I have said it before and no doubt I shall say it again.
When I am dissatisfied with a restaurant meal, I take it up with the owner/manager, not the cook.
But in dentistry it is the associate (the cook) who finds themselves up before the General Dental Council (GDC), not the practice owner (restaurant manager).
I don’t whether the GDC keeps a record of how many of the 3,000+ complaints it receives are in respect of associates rather than practice owners, but with 80% of dentists working for someone else, it must be a large proportion.
The last 10 or more years has seen a large influx of dentists from eastern Europe.
I am sure their technical and language skills are up to the job, but how do they work their way through the labyrinthine minefield that is today’s NHS dentistry, especially when they have no need to take part in foundation training?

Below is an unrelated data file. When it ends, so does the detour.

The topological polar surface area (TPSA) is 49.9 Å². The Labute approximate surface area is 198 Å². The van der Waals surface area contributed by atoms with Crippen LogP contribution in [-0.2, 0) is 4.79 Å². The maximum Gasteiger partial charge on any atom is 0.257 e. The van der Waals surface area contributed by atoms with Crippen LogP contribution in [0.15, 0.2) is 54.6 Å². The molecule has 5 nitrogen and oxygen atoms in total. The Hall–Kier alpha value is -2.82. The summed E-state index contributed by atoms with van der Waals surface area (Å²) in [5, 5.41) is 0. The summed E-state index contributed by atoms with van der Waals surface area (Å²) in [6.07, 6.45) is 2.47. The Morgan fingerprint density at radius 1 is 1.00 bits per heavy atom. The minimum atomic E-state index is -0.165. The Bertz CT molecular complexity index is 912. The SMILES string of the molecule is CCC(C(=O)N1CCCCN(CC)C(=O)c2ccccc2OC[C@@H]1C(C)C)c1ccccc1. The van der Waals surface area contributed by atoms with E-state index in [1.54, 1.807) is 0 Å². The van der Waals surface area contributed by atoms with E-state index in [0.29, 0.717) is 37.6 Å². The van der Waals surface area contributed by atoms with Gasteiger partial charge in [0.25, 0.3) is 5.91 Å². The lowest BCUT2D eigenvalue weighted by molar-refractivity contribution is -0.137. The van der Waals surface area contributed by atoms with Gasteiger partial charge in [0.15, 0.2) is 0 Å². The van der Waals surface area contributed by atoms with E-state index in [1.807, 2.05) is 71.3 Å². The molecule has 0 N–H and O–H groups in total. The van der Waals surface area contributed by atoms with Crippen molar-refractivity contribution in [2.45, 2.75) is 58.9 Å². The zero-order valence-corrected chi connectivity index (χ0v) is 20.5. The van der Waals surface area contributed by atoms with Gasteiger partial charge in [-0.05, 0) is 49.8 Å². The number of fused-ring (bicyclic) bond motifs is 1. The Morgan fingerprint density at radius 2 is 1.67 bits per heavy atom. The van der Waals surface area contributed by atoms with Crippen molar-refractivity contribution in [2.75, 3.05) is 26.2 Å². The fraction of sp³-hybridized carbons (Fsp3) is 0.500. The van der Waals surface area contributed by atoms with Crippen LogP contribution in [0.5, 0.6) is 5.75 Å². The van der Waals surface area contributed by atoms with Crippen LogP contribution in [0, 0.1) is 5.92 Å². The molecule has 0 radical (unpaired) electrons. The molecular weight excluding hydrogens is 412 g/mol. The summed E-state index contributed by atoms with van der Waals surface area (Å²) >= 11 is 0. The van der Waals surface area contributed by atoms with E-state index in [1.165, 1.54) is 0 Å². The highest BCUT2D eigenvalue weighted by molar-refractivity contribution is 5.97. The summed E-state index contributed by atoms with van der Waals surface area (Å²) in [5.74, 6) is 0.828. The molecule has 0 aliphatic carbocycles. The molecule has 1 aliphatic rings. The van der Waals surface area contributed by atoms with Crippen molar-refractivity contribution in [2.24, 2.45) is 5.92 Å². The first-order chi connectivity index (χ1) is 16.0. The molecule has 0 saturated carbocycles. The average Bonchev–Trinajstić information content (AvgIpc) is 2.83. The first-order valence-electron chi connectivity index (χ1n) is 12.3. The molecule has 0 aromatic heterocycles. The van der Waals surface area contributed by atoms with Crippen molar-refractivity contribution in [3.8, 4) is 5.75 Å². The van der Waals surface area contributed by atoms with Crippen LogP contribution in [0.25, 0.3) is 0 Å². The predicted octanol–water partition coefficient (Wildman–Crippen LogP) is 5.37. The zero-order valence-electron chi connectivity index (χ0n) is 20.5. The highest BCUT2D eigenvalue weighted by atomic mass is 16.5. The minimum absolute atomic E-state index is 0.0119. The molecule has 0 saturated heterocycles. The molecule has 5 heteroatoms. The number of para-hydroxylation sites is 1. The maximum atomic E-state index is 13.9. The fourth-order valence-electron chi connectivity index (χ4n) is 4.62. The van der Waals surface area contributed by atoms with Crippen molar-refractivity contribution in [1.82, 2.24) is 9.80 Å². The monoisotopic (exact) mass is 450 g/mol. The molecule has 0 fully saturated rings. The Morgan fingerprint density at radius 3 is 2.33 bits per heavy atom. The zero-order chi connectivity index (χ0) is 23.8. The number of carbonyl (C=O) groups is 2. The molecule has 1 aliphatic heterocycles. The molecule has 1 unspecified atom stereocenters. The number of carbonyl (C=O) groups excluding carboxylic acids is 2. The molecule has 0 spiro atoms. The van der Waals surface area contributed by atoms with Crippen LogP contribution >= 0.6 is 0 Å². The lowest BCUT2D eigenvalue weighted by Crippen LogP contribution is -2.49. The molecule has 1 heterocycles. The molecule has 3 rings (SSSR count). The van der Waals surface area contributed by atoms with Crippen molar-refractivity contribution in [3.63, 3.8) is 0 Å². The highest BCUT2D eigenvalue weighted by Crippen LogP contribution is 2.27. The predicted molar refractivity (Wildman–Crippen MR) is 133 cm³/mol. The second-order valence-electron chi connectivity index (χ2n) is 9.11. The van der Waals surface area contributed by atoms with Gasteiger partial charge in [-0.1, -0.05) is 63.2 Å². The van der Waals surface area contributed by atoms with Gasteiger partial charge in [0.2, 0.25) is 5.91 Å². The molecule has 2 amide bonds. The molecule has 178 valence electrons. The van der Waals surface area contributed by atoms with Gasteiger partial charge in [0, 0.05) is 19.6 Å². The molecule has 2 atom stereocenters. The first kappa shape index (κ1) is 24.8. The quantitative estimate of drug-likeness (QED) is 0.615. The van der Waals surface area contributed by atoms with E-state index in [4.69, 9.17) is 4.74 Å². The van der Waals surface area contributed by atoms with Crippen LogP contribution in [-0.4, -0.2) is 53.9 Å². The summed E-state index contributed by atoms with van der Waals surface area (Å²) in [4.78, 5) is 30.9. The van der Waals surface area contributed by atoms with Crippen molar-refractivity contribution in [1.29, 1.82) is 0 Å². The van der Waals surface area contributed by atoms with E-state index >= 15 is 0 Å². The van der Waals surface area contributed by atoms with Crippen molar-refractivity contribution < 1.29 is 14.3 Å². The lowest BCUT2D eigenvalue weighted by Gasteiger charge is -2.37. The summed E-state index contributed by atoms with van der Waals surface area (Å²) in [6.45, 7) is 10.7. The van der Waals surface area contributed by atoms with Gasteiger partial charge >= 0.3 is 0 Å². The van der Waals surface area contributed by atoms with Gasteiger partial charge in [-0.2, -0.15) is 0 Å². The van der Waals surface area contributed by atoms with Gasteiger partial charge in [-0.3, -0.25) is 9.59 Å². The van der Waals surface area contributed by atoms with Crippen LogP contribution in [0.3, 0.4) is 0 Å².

They are attractive to recruit since dentists’ pay in their own countries is so abysmal that they are prepared to work for less than home-grown graduates.
In that respect they are no different from the thousands of people who have come here to work.
But in the dentists' case, if anything goes wrong, it is the company that employs the migrant that is accountable.
The employer must ensure that those they bring in from overseas are properly trained and supervised.
What concerns me is that if something goes wrong in dentistry, the associate, whether from overseas or the UK, not the practice owner, carries the can with the GDC.
NHS England, when it awards contracts, should look at what sort of training and mentoring programmes larger practices have in place, not just the bottom line of who puts in the lowest bid.
Practice owners should be accountable for the actions of all those working under their NHS contract.
And, although the GDC cannot hold a corporate body to account, it should start looking at the dentists and other registrants who supervise those less experienced than themselves.